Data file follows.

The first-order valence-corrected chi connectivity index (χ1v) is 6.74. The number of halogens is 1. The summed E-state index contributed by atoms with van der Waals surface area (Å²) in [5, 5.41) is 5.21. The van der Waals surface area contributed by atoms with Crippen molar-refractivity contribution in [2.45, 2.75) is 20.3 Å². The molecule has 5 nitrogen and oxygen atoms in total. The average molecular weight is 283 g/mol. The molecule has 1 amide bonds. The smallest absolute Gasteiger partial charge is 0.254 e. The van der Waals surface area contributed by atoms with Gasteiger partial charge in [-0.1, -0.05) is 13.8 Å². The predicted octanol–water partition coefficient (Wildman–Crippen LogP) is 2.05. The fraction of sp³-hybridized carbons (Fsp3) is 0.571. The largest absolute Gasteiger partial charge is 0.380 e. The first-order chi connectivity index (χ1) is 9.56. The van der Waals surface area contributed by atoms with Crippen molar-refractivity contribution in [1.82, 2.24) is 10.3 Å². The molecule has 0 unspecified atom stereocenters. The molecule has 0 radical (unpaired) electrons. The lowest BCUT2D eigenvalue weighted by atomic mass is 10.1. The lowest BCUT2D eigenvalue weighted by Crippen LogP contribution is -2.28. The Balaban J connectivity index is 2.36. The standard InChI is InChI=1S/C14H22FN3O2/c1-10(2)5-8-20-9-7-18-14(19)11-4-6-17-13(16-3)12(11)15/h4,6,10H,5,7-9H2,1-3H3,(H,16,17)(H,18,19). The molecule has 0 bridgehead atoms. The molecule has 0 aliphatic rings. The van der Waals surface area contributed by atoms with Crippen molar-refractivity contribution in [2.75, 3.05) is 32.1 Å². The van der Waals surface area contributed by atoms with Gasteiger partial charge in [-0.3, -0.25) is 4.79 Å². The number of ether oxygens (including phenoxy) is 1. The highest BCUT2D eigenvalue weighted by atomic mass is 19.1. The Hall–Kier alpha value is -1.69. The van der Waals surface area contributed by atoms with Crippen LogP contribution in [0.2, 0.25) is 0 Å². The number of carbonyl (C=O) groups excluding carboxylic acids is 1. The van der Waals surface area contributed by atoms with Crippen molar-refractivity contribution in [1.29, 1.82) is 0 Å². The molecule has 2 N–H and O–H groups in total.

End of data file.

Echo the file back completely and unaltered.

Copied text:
The first-order valence-corrected chi connectivity index (χ1v) is 6.74. The number of halogens is 1. The summed E-state index contributed by atoms with van der Waals surface area (Å²) in [5, 5.41) is 5.21. The van der Waals surface area contributed by atoms with Crippen molar-refractivity contribution in [2.45, 2.75) is 20.3 Å². The molecule has 5 nitrogen and oxygen atoms in total. The average molecular weight is 283 g/mol. The molecule has 1 amide bonds. The smallest absolute Gasteiger partial charge is 0.254 e. The van der Waals surface area contributed by atoms with Gasteiger partial charge in [-0.1, -0.05) is 13.8 Å². The predicted octanol–water partition coefficient (Wildman–Crippen LogP) is 2.05. The fraction of sp³-hybridized carbons (Fsp3) is 0.571. The largest absolute Gasteiger partial charge is 0.380 e. The first-order chi connectivity index (χ1) is 9.56. The van der Waals surface area contributed by atoms with Crippen molar-refractivity contribution in [1.82, 2.24) is 10.3 Å². The molecule has 0 unspecified atom stereocenters. The molecule has 0 radical (unpaired) electrons. The lowest BCUT2D eigenvalue weighted by atomic mass is 10.1. The lowest BCUT2D eigenvalue weighted by Crippen LogP contribution is -2.28. The Balaban J connectivity index is 2.36. The standard InChI is InChI=1S/C14H22FN3O2/c1-10(2)5-8-20-9-7-18-14(19)11-4-6-17-13(16-3)12(11)15/h4,6,10H,5,7-9H2,1-3H3,(H,16,17)(H,18,19). The molecule has 0 bridgehead atoms. The molecule has 0 aliphatic rings. The van der Waals surface area contributed by atoms with Crippen molar-refractivity contribution in [2.75, 3.05) is 32.1 Å². The van der Waals surface area contributed by atoms with Gasteiger partial charge in [-0.3, -0.25) is 4.79 Å². The number of ether oxygens (including phenoxy) is 1. The highest BCUT2D eigenvalue weighted by atomic mass is 19.1. The Hall–Kier alpha value is -1.69. The van der Waals surface area contributed by atoms with Crippen LogP contribution in [0.2, 0.25) is 0 Å². The number of carbonyl (C=O) groups excluding carboxylic acids is 1. The van der Waals surface area contributed by atoms with Crippen molar-refractivity contribution in [1.29, 1.82) is 0 Å². The molecule has 2 N–H and O–H groups in total.